5. Utilize the principle of Worship Convergence. In recent years the concept of worship convergence has come into sharp focus. Convergence refers to the intentional merger of a contemporary song with a traditional song. Great examples of this come from leading songwriters: “Amazing Grace/My Chains Are Gone” and “How Great Is Our God/How Great Thou Art,” etc. This is decidedly different from the old concept of “Blended” where old and new exist side-by-side but do not mix. Convergence worship innovations extend beyond songs to ancient practices like the confession of creeds and scripture readings in contemporary worship.

6. Vary the accompaniment of each stanza.
Don’t let the accompaniment of the hymns be boring. Vary the instrumentation. Using a worship orchestra, I do this by section:

  • 1st stanza-all;
  • 2nd stanza-woodwinds and strings;
  • 3rd stanza-brass and percussion;
  • 4th stanza-organ; 5th stanza-all, etc.
  • Other variations include: rhythm section, piano only, orchestra without rhythm section and a cappella.
  • Select the instrumentation by the context of the words. An intimate stanza would call for a smaller sound. A mighty message calls for a bigger sound.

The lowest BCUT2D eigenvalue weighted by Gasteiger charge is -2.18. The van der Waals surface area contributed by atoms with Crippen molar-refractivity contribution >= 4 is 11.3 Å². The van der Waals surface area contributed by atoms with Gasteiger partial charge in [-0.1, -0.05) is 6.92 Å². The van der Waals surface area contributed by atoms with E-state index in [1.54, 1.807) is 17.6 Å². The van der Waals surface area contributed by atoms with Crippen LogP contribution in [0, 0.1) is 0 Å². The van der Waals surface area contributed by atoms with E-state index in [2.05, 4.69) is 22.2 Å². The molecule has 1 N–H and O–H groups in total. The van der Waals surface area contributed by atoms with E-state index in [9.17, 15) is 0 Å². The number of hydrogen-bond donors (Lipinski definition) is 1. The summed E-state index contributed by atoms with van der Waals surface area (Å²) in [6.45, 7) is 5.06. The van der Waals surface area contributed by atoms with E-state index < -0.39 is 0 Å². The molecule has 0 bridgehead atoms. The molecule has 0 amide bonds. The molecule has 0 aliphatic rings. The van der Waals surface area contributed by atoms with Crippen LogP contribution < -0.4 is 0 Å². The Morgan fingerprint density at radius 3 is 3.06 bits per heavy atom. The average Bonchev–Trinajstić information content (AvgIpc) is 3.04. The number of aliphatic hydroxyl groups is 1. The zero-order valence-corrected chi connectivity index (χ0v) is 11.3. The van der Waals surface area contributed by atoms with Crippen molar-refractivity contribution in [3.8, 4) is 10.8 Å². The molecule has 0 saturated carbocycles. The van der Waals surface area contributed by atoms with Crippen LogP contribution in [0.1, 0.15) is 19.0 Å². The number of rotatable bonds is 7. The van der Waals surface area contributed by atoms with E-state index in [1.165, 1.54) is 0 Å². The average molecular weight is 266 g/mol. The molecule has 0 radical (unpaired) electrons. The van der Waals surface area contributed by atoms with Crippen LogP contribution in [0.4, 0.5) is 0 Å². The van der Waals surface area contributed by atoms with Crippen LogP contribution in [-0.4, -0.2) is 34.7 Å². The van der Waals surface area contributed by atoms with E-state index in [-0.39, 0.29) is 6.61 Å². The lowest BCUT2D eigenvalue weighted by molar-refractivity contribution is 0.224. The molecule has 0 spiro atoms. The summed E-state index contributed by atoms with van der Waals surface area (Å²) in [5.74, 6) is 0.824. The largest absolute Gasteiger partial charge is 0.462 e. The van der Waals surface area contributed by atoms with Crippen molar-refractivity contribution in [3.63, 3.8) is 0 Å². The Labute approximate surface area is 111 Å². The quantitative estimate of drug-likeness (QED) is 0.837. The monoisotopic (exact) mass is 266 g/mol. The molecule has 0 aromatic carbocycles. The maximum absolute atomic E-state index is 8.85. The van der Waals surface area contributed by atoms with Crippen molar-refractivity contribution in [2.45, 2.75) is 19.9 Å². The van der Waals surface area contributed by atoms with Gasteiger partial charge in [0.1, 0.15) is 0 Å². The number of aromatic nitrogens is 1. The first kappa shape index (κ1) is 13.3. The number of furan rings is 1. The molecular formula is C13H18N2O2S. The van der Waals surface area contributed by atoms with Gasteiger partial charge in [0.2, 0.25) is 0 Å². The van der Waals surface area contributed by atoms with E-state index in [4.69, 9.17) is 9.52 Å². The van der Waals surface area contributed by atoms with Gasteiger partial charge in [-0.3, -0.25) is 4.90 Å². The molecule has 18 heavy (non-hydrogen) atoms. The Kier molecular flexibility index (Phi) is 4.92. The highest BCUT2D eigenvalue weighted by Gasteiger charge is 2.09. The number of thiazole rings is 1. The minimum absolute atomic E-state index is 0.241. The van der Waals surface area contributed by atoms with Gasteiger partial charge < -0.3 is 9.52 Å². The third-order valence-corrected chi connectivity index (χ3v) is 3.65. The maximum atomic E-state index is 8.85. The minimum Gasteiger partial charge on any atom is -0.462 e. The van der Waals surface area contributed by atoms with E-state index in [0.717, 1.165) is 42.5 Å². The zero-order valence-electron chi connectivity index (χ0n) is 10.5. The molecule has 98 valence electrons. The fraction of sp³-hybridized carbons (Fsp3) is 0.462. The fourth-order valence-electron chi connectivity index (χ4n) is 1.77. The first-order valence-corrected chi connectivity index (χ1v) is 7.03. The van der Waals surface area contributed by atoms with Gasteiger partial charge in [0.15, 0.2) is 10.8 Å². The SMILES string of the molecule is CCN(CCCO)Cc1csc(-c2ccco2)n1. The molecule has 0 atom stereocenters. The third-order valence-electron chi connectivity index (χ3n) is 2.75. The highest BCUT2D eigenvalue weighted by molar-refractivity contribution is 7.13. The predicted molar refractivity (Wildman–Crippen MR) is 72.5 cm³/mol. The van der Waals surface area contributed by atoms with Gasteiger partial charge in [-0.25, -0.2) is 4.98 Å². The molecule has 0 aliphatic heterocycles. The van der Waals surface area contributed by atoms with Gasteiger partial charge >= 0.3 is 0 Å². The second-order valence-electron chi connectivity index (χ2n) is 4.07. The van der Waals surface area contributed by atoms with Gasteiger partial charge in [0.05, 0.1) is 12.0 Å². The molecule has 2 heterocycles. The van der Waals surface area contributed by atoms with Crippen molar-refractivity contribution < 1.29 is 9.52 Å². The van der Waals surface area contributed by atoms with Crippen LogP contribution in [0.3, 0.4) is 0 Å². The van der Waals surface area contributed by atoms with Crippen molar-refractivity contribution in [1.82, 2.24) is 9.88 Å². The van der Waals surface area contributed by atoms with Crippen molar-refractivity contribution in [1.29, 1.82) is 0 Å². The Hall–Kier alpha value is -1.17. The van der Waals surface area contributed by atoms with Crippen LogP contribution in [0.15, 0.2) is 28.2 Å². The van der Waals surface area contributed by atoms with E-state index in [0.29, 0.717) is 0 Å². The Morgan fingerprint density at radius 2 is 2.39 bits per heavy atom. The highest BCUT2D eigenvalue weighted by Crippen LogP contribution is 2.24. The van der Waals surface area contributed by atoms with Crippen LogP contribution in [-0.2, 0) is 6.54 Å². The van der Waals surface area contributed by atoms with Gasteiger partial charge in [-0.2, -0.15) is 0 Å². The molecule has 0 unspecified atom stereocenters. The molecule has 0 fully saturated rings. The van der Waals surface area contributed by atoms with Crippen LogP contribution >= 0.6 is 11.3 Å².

7. Vary the tempo of certain stanzas. Hymns have survived the year and even the century of their origin. One of the reasons is the great flexibility they offer to the creative worshiper. Just because a hymn has 3-6 verses, it doesn’t mean you have to do all of them or to do them all the same way.

  • For many hymns a broader, majestic last stanza is effective.
  • If one of four stanzas has a contrasting message, match that message with an altered tempo. For instance, with Come Thou Almighty King, the third stanza is a prayer to the Holy Spirit, “Come Holy Comforter…” This is effective when done slower than the other stanzas. The slower tempo brings out the meaning of the prayer and the return to a faster pace for the last stanza, “To the Great One in Three…” is most effective.
  • Also, feel free not to do all the stanzas. Use the ones that carry the theme or are otherwise appropriate for your congregation. Don’t just always sing “Stanzas one, two, and four.”
  • When using a hymn with lots of great verses, I like to sing more than one verse without the refrain in between: Verse 1; Chorus; Verse 2; Verse 3; Chorus, etc.

8. Use contemporized arrangements. This can be overdone. The hymn must still be sing-able by the congregation and recognizable as a traditional song, otherwise it fails to be congregational at all. However, the accompaniment can and should be updated. It can be as simple as adding a snare drum cadence or using rhythm section with organ, modulating to a higher key for the last stanza, or it can be a full orchestration. Here are effective guidelines: